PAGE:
Between the two conferences, the field had experienced a revolution, built on an approach called deep learning—a type of neural network that can discern complex patterns in huge quantities of data. For de­c­ades, researchers, hampered by the limits of their hardware, struggled to get the technique to work well. But, beginning in 2010, the increasing availability of Big Data and cheap, powerful
video-­game processors had a dramatic effect on performance. Without any profound theoretical breakthrough, deep learning suddenly offered breathtaking advances. “I have been talking to quite a few
contemporaries,” Stuart Russell told me. “Pretty much everyone sees examples of progress they just didn’t expect.” He cited a YouTube clip of a four-legged robot: one of its designers tries to kick it over, but it quickly regains its balance, scrambling with uncanny
naturalness. “A problem that had been viewed as very difficult, where progress was slow and incremental, was all of a sudden done. Locomotion: done.”

In recent years, Google has purchased seven robotics companies and several firms specializing in machine intelligence; it may now employ the world’s largest contingent of Ph.D.s in deep learning. Perhaps the most interesting acquisition is a British company called DeepMind, started in 2011 to build a general artificial intelligence. Its founders had made an early bet on deep learning, and sought to combine it with other A.I. mechanisms in a cohesive architecture. In 2013, they published the results of a test in which their system played seven classic Atari games, with no instruction other than to improve its score. For many people in A.I., the importance of the results was immediately evident. I.B.M.’s chess program had defeated Garry Kasparov, but it could not beat a three-year-old at tic-tac-toe. In six games, DeepMind’s system outperformed all previous algorithms; in three it was superhuman. In a boxing game, it learned to pin down its opponent and subdue him with a barrage of punches.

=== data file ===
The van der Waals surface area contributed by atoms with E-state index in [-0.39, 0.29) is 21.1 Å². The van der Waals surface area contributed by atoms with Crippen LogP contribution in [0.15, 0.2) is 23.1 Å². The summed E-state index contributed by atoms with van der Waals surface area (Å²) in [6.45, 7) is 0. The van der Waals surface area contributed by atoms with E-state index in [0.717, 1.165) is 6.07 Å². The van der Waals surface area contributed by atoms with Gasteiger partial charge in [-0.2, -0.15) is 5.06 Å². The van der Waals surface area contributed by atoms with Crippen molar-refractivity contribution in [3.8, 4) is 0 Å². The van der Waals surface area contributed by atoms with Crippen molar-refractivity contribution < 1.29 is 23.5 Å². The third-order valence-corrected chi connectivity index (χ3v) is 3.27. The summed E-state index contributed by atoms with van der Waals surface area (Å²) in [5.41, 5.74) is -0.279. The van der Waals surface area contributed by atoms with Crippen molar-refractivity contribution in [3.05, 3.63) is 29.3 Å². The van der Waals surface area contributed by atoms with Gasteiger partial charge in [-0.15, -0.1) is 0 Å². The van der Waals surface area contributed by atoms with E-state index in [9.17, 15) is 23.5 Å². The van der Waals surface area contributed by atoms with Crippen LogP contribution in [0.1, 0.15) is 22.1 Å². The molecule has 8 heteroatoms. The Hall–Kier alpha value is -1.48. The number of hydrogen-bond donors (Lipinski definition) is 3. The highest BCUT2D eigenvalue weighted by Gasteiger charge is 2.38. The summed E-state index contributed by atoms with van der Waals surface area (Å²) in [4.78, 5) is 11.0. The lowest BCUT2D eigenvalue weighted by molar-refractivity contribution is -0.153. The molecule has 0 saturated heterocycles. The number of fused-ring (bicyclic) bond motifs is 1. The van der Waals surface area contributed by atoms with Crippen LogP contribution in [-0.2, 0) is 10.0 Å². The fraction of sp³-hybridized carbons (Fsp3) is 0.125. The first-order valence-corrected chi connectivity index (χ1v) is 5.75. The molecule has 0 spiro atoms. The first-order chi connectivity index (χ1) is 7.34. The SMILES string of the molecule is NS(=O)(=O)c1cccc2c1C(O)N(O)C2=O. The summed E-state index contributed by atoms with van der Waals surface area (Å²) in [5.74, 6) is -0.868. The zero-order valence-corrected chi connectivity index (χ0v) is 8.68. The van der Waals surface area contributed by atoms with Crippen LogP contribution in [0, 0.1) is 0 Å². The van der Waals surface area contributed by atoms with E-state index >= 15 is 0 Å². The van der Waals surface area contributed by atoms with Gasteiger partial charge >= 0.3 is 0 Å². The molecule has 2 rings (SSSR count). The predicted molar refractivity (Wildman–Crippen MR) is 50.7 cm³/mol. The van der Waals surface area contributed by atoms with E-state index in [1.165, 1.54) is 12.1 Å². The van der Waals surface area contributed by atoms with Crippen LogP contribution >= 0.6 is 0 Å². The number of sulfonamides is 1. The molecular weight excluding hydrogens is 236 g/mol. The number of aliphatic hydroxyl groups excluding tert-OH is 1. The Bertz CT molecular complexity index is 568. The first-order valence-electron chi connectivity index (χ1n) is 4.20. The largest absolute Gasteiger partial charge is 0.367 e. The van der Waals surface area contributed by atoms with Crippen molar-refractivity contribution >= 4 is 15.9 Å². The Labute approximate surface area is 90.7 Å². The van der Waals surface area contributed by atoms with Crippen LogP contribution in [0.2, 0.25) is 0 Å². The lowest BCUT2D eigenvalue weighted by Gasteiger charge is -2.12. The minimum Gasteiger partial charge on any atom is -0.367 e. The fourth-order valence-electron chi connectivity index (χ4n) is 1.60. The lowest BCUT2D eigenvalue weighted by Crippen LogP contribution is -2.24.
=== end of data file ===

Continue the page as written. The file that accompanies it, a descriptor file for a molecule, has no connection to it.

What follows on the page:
Weeks after the results were released, Google bought the company, reportedly for half a billion dollars. DeepMind placed two unusual conditions on the deal: its work could never be used for espionage or defense purposes, and an ethics board would oversee the research as it drew closer to achieving A.I. Anders Sandberg had told me, “We are happy that they are among the most likely to do it. They recognize there are some problems.”

“I could give you the usual arguments,” Hinton said. “But the truth is that the prospect of discovery is too sweet.” He smiled awkwardly, the word hanging in the air—an echo of Oppenheimer, who famously said of the bomb, “When you see something that is technically sweet, you go ahead and do it, and you argue about what to do about it only after you have had your technical success.”


Shakespeare Textbook Home

November 15, 2015

cafe but no biscotti

Nick and Toni’s Cafe

February 16, 2015

open to 1030p, w/ nice wine & wifi

Notes from NHGRI planning mtg. on Future Opportunities for Genome Sequencing and Beyond

August 3, 2014

Took lots of notes at the NHGRI planning meeting,

(session I was in

Saved “public” versions of these as a storified tweet-stream, viz:

Also tagged lots of sites & papers that I discovered at the meeting, viz:

My (very brief) talk from the meeting:

Some of my “private” notes (need passwords) are:

New York Yankees on the Forbes MLB Team Valuations List

August 2, 2014

New York Yankees

Team Value: $2,500 M
Team Value calculated March 2014

At a Glance

Owner: Steinbrenner Family
Championships: 27
Price Paid: $10 M
Year Purchased: 1973
Revenue : $461 M
Operating Income : $-9.1 M
Debt/Value : 1%
Player Expenses : $225 M

My “public” notes from ISMB 2014

July 19, 2014

I took lots of notes at ISMB 2014. I saved “public” versions of these as a storified tweet-stream, viz:

I also tagged lots of sites & papers that I discovered at the meeting, viz: [Main meeting] [AFP SIG]